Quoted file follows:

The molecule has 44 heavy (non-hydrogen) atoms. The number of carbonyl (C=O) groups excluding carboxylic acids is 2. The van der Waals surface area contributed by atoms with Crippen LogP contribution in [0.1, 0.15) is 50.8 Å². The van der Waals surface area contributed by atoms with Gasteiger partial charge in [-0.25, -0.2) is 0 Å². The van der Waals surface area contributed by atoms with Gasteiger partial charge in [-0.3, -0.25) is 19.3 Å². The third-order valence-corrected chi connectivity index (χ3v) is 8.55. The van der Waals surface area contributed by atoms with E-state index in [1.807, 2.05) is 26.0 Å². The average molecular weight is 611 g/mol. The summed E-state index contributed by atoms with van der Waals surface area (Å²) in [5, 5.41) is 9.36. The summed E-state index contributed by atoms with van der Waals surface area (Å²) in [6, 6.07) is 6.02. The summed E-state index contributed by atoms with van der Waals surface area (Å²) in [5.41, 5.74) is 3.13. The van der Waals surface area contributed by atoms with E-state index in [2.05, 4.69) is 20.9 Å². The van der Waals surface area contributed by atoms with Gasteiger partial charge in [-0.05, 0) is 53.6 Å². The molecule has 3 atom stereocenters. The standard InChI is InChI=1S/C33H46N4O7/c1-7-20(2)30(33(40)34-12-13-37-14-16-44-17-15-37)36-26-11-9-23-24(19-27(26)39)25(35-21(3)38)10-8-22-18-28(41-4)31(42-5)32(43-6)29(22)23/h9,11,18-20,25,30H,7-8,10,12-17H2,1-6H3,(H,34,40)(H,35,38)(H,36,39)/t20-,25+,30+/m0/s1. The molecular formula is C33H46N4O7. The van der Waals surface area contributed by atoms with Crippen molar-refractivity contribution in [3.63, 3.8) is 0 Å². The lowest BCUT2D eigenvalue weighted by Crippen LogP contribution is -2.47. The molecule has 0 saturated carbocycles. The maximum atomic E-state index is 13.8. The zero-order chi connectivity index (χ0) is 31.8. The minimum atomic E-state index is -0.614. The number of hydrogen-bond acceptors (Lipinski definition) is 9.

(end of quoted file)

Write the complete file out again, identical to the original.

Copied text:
The molecule has 44 heavy (non-hydrogen) atoms. The number of carbonyl (C=O) groups excluding carboxylic acids is 2. The van der Waals surface area contributed by atoms with Crippen LogP contribution in [0.1, 0.15) is 50.8 Å². The van der Waals surface area contributed by atoms with Gasteiger partial charge in [-0.25, -0.2) is 0 Å². The van der Waals surface area contributed by atoms with Gasteiger partial charge in [-0.3, -0.25) is 19.3 Å². The third-order valence-corrected chi connectivity index (χ3v) is 8.55. The van der Waals surface area contributed by atoms with E-state index in [1.807, 2.05) is 26.0 Å². The average molecular weight is 611 g/mol. The summed E-state index contributed by atoms with van der Waals surface area (Å²) in [5, 5.41) is 9.36. The summed E-state index contributed by atoms with van der Waals surface area (Å²) in [6, 6.07) is 6.02. The summed E-state index contributed by atoms with van der Waals surface area (Å²) in [5.41, 5.74) is 3.13. The van der Waals surface area contributed by atoms with E-state index in [2.05, 4.69) is 20.9 Å². The van der Waals surface area contributed by atoms with Gasteiger partial charge in [-0.05, 0) is 53.6 Å². The molecule has 3 atom stereocenters. The standard InChI is InChI=1S/C33H46N4O7/c1-7-20(2)30(33(40)34-12-13-37-14-16-44-17-15-37)36-26-11-9-23-24(19-27(26)39)25(35-21(3)38)10-8-22-18-28(41-4)31(42-5)32(43-6)29(22)23/h9,11,18-20,25,30H,7-8,10,12-17H2,1-6H3,(H,34,40)(H,35,38)(H,36,39)/t20-,25+,30+/m0/s1. The molecular formula is C33H46N4O7. The van der Waals surface area contributed by atoms with Crippen molar-refractivity contribution in [3.63, 3.8) is 0 Å². The lowest BCUT2D eigenvalue weighted by Crippen LogP contribution is -2.47. The molecule has 0 saturated carbocycles. The maximum atomic E-state index is 13.8. The zero-order chi connectivity index (χ0) is 31.8. The minimum atomic E-state index is -0.614. The number of hydrogen-bond acceptors (Lipinski definition) is 9.